Abdominal wall reconstruction by a regionally distinct biocomposite of extracellular matrix digest and a biodegradable elastomer

Authors

  • Keisuke Takanari,

    1. University of Pittsburgh, McGowan Institute for Regenerative Medicine, Pittsburgh, PA, USA
    2. University of Pittsburgh, Department of Surgery, Pittsburgh, PA, USA
    Search for more papers by this author
    • Present address: Nagoya University, Department of Plastic and Reconstructive Surgery, Nagoya, Aichi, Japan.

    • #

      Both authors contributed equally to this work.

  • Yi Hong,

    1. University of Pittsburgh, McGowan Institute for Regenerative Medicine, Pittsburgh, PA, USA
    2. University of Pittsburgh, Department of Surgery, Pittsburgh, PA, USA
    Search for more papers by this author
    • Present address: University of Texas at Arlington, Department of Bioengineering, Arlington, TX, USA.

    • #

      Both authors contributed equally to this work.

  • Ryotaro Hashizume,

    1. University of Pittsburgh, McGowan Institute for Regenerative Medicine, Pittsburgh, PA, USA
    2. University of Pittsburgh, Department of Surgery, Pittsburgh, PA, USA
    Search for more papers by this author
    • §

      Present address: Mie University Graduate School of Medicine, Department of Pathology and Matrix Biology, Tsu, Mie, Japan.

  • Alexander Huber,

    1. University of Pittsburgh, McGowan Institute for Regenerative Medicine, Pittsburgh, PA, USA
    2. University of Pittsburgh, Department of Surgery, Pittsburgh, PA, USA
    Search for more papers by this author
  • Nicholas J. Amoroso,

    1. University of Pittsburgh, McGowan Institute for Regenerative Medicine, Pittsburgh, PA, USA
    2. University of Pittsburgh, Department of Bioengineering, Pittsburgh, PA, USA
    Search for more papers by this author
  • Antonio D'Amore,

    1. University of Pittsburgh, McGowan Institute for Regenerative Medicine, Pittsburgh, PA, USA
    2. University of Pittsburgh, Department of Bioengineering, Pittsburgh, PA, USA
    3. RiMED Foundation, Palermo, Italy
    4. DICGIM University of Palermo, Palermo, Italy
    Search for more papers by this author
  • Stephen F. Badylak,

    1. University of Pittsburgh, McGowan Institute for Regenerative Medicine, Pittsburgh, PA, USA
    2. University of Pittsburgh, Department of Surgery, Pittsburgh, PA, USA
    3. University of Pittsburgh, Department of Bioengineering, Pittsburgh, PA, USA
    Search for more papers by this author
  • William R. Wagner

    Corresponding author
    1. University of Pittsburgh, McGowan Institute for Regenerative Medicine, Pittsburgh, PA, USA
    2. University of Pittsburgh, Department of Surgery, Pittsburgh, PA, USA
    3. University of Pittsburgh, Department of Bioengineering, Pittsburgh, PA, USA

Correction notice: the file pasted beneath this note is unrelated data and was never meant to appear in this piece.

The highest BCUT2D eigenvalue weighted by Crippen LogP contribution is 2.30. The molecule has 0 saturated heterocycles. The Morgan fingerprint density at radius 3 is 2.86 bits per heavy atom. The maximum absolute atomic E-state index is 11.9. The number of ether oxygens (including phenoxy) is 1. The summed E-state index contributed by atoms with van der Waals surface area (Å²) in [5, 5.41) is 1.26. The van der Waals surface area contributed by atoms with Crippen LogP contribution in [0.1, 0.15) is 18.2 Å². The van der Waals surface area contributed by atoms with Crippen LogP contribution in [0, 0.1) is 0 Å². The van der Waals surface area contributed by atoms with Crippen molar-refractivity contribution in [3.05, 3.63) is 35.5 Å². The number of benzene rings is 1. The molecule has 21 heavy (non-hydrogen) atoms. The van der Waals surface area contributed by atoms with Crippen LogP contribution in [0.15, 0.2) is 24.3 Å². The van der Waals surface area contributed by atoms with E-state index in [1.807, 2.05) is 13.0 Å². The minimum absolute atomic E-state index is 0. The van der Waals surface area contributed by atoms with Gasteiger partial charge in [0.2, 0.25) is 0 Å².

4. University of Pittsburgh, Department of Chemical Engineering, Pittsburgh, PA, USA
    • Correspondence to: W. R. Wagner, McGowan Institute for Regenerative Medicine, University of Pittsburgh, Pittsburgh, PA, USA.

      E-mail: wagnerwr@upmc.edu

    Search for more papers by this author

Abstract

Current extracellular matrix (ECM) derived scaffolds offer promising regenerative responses in many settings, however in some applications there may be a desire for more robust and long lasting mechanical properties. A biohybrid composite material that offers both strength and bioactivity for optimal healing towards native tissue behavior may offer a solution to this problem. A regionally distinct biocomposite scaffold composed of a biodegradable elastomer (poly(ester urethane)urea) and porcine dermal ECM gel was generated to meet this need by a concurrent polymer electrospinning/ECM gel electrospraying technique where the electrosprayed component was varied temporally during the processing. A sandwich structure was achieved with polymer fiber rich upper and lower layers for structural support and an ECM-rich inner layer to encourage cell ingrowth. Increasing the upper and lower layer fiber content predictably increased tensile strength. In a rat full thickness abdominal wall defect model, the sandwich scaffold design maintained its thickness whereas control biohybrid scaffolds lacking the upper and lower fiber-rich regions failed at 8 weeks. Sandwich scaffold implants also showed higher collagen content 4 and 8 weeks after implantation, exhibited an increased M2 macrophage phenotype response at later times and developed biaxial mechanical properties better approximating native tissue. By employing a processing approach that creates a sheet-form scaffold with regionally distinct zones, it was possible to improve biological outcomes in body wall repair and provide the means for further tuning scaffold mechanical parameters when targeting other applications. Copyright © 2013 John Wiley & Sons, Ltd.

Ancillary